Being part of a community -- even a temporary one created because everyone is on the same train -- means there are larger concerns. For example, when some person or persons unknown puts paper towels or other ... to quote Conductor Justin ... "Foreign Objects" down one of the vacuum toilets, it can cause the ALL THE TOILETS ON THE TRAIN NOT TO WORK. That happening can really affect the air quality in an enclosed coach. Larger concerns define -- or impact -- every aspect of travel, from the rule against "foreign objects" to the prohibition of pocket knives on air planes and Greyhound buses, to the limits on baggage size and weight, to [fill in the blank.] Yes, everyone wants to get where they're going. But that means EVERYONE WANTS TO GET WHERE THEY'RE GOING. EVERY ONE.

Contradicting or impeding common purposes -- those things that are bigger than any one of us -- naturally has consequences. The San Bernardino Jerk (as he is forever named) caused the cancellation of a fresh air break. Who ever the person or persons were who tried to flush "foreign objects" down one of the toilets caused a delay in Albuquerque (of all places) for repairs that has put the train a about an hour behind. 

And how will they make this time up? That's right. THEY WILL CUT THE FRESH AIR BREAKS.
It's not rocket science. It's just common sense and... etiquette.



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30 August, 2017

Retreat, Renewal, and Arrival: From Gethsamani to Trumplandia

The Wild Man doesn’t come to full life through being “natural,” going with the flow, smoking weed, reading nothing, and being generally groovy. Ecstasy amounts to living within reach of the high voltage of the golden gifts. The ecstasy comes after thought, after discipline imposed on ourselves, after grief.― Robert Bly, Iron John: A Book About Men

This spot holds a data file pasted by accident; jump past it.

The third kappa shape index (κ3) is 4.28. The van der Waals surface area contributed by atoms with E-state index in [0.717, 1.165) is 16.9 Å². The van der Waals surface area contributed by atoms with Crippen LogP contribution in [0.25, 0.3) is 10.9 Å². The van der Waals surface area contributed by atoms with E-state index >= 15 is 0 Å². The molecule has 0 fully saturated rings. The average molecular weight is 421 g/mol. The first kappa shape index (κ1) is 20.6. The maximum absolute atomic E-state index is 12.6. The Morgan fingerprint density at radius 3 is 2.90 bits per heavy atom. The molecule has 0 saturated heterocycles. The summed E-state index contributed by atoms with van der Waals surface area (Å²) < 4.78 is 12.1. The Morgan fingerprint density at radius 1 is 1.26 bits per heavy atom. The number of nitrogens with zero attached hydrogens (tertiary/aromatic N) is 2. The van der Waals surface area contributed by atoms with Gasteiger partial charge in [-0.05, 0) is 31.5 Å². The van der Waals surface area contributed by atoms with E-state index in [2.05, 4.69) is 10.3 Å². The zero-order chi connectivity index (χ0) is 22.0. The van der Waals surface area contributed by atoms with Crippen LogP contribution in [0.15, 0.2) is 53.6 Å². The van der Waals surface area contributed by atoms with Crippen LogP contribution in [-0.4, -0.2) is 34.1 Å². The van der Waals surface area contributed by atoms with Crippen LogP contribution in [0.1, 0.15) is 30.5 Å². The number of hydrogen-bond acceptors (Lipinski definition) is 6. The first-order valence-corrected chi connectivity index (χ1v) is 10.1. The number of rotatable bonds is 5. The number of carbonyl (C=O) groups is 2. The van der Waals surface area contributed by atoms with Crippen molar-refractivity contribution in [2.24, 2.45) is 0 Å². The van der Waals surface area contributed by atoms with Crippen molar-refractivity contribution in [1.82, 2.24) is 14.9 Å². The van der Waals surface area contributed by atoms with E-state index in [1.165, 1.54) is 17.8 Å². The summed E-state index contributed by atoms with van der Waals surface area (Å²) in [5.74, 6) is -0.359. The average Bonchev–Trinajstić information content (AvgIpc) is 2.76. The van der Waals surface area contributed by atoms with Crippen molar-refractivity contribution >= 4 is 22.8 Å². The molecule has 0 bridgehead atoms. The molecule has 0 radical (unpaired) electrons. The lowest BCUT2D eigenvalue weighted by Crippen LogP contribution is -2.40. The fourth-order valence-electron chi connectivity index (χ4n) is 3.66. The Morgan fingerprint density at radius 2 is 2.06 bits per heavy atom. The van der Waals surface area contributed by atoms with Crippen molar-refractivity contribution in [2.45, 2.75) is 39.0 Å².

It's good to get away. It's good for me and it's good for my family, too. It's not that they don't love me or that I don't love them. But sometimes I go away for a bit BECAUSE I love them, and I'm very lucky that they understand this part of me that has cost me jobs, relationships, and respect.

Not that I've gone out on a proper jaunt in a while. I haven't, really. And it's not that they would hold it against me  (much) if I did. But it's difficult for me to plan a jaunt with an end point. Jaunts, for me, are by nature open-ended.  Sure, there's some kind of end point -- or a break point, I should say. Generally when I jaunt, it's simply a way to amble between stops, as I traditionally break up traveling with visits. And while the visits are always wonderful, my jaunts more about the motion. Travel is it's own kind of meditation.

But there are other forms of meditation. At least twice a year, I try to get out to the Abbey at Gethsemani, outside of Bardstown, Kentucky. If you're not familiar with this Trappist monastery's significance, beyond the religious, it was also the monastery where Thomas Merton lived and worked and wrote. His hermitage is still off limits to non-Religious folk. But as a retreatant there, you can walk the same woods, soak in the same silence. It's not necessary to be Catholic, or to be particularly religious at all. They operate the retreat house based on the Benedictine Rule of Hospitality. This rule is one of five Benedictines base their daily spiritual practice around.

I go there for the silence. There's a special quality to the silence there. While the monks don't actually take a vow of silence, they do try to cultivate silence as part of their practice of  active listening and worship.

There are some kinds of silence that are empty. This kind of silence works like a vacuum, a black hole in the brain and in the heart just eating everything around it, never to be sated.

Then there's another kind of silence. This silence fills and pushes out the constant white noise that seems to fill every part of contemporary life. I go and wander the west trails, or sit in the chapel during the singing of the The Hours or when it's empty. There's a rejuvenative quality to the silence that I find helps remind me of things. Like how important daily practice is. Like how important it is to work to cultivate silence in my daily life... not just for the sake of practice, but so that I can actively listen. The Benedictine rules of prayer, work, study, hospitality, and renewal aren't as easy to apply to life here. But I think they're good rules to live by. They echo the language I've read from other spiritual leaders, including Buddhists like Zen Master Thich Nhat Hanh.